Generic Drug Manufacturer Liability: Achieving a Balance between Consumer Affordability and Safety

Article excerpt

I. INTRODUCTION

In its 2011 Pliva v. Mensing1 ruling, the Supreme Court refused to hold generic drug manufacturers liable for state failure-to-warn claims because federal regulation regarding warning labels preempted state law.2 In an earlier case, however, the Supreme Court refused to grant preemption for brand-name manufacturers that it found could have complied with both state and federal laws.3 This Note considers the implications of holding brand-name manufacturers liable while allowing generic manufacturers to avoid responsibility, including creating a regulatory gap that leaves consumers of generic medications without protection under state failure-to-warn claims. It also explores changes that could be effected to treat generic and brand-name manufacturers equally with respect to conflict preemption.

In Part II, this Note introduces what conflict preemption is generally and when the Court applies it. Specifically, it gives a brief summary of current federal laws regulating the approval of prescription medications and introduces the two recent Supreme Court cases addressing preemption with respect to federal drug regulations and state tort laws protecting consumers. Part III analyzes different alternatives for how federal preemption of state claims in the prescription drug context might be avoided in the future, exploring the public policy considerations and the effect each might have on the prescription medication market. Taking these possible effects into consideration, Part IV recommends that Congress amend current federal law to require generic prescription drug manufacturers to contact the Food and Drug Administration (FDA) with label changes as soon as manufacturers deem a change necessary. This Note argues that this is the most effective and efficient solution available, considering public policy issues and fairness to the consumer.

II. BACKGROUND

With the total amount spent on medications in the United States surpassing $307 billion in 2011,4 the pharmaceutical industry is, and will continue to be, an essential part of politics and consumer health.5 To appreciate how this industry balances providing the products consumers need at a price they can afford, it is essential to have a basic understanding of the legal structure and agencies that regulate prescription medications in the United States.6 This Part first explores when and how courts find conflict preemption and then considers two recent Supreme Court cases addressing conflict preemption with respect to safety warning labels on prescription medications.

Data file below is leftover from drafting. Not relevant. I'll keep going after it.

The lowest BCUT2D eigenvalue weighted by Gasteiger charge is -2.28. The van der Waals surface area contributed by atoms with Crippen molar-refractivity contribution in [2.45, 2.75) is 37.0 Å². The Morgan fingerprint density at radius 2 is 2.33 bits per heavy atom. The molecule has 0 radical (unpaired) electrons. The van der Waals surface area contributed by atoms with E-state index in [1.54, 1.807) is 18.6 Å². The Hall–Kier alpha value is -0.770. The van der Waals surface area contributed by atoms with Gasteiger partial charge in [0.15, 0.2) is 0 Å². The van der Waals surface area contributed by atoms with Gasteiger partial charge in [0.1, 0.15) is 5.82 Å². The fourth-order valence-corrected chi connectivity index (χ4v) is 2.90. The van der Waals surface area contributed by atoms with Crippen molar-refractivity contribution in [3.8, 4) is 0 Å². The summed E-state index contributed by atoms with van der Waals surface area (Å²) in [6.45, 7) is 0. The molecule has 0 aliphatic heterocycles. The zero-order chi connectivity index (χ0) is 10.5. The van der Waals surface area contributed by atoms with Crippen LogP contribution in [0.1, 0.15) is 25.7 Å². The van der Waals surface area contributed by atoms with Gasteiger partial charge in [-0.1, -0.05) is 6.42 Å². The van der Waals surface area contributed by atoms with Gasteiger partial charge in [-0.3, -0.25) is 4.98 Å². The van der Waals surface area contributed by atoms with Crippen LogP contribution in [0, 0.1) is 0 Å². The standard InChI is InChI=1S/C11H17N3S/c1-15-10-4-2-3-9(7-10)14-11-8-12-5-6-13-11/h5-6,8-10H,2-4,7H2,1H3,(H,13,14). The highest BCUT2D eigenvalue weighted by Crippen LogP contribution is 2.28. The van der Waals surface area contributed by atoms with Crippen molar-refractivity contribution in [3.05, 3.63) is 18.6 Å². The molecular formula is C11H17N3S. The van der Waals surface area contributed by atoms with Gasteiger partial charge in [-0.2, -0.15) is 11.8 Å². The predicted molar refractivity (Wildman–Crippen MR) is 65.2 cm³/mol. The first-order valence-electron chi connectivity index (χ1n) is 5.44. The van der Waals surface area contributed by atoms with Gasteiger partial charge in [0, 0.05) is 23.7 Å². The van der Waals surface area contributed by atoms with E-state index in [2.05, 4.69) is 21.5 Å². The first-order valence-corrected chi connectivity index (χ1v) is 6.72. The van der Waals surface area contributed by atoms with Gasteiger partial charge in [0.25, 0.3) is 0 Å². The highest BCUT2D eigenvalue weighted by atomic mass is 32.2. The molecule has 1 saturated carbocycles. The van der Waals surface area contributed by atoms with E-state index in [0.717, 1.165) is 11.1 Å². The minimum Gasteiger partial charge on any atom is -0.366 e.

A. Conflict Preemption Generally

The Constitution enumerates federal law "shall be the supreme Law of the Land . . . any Thing in the Constitution or Laws of any State to the Contrary notwithstanding."7 Commonly referred to as the Supremacy Clause, this part of Article VI of the Constitution provides that if there is direct conflict between state and federal law, federal law is supreme and state law is preempted.8 Direct conflict occurs when it is impossible to simultaneously comply with both state and federal requirements in a given area.9 Conflict preemption is sometimes a simple issue for the judiciary, but preemption is often more complicated and requires the court to determine congressional intent.10 Because intent is scarcely transparent, the courts decide how to promote the policy behind a federal law through their interpretation.11 In preemption cases dealing with areas of law typically regulated by the states, the Court "start[s] with the assumption that the historic police powers of the States were not to be superseded by the Federal Act unless that was the clear and manifest purpose of Congress."12

B. Current Federal Law, State Law, and Regulations

Recent examples of conflict preemption exist in cases involving federal and state drug labeling requirements.13 Federal law does not currently allow a manufacturer of generic prescriptions to unilaterally modify its own warning label because it must remain identical to the brand-name drug's warning label. …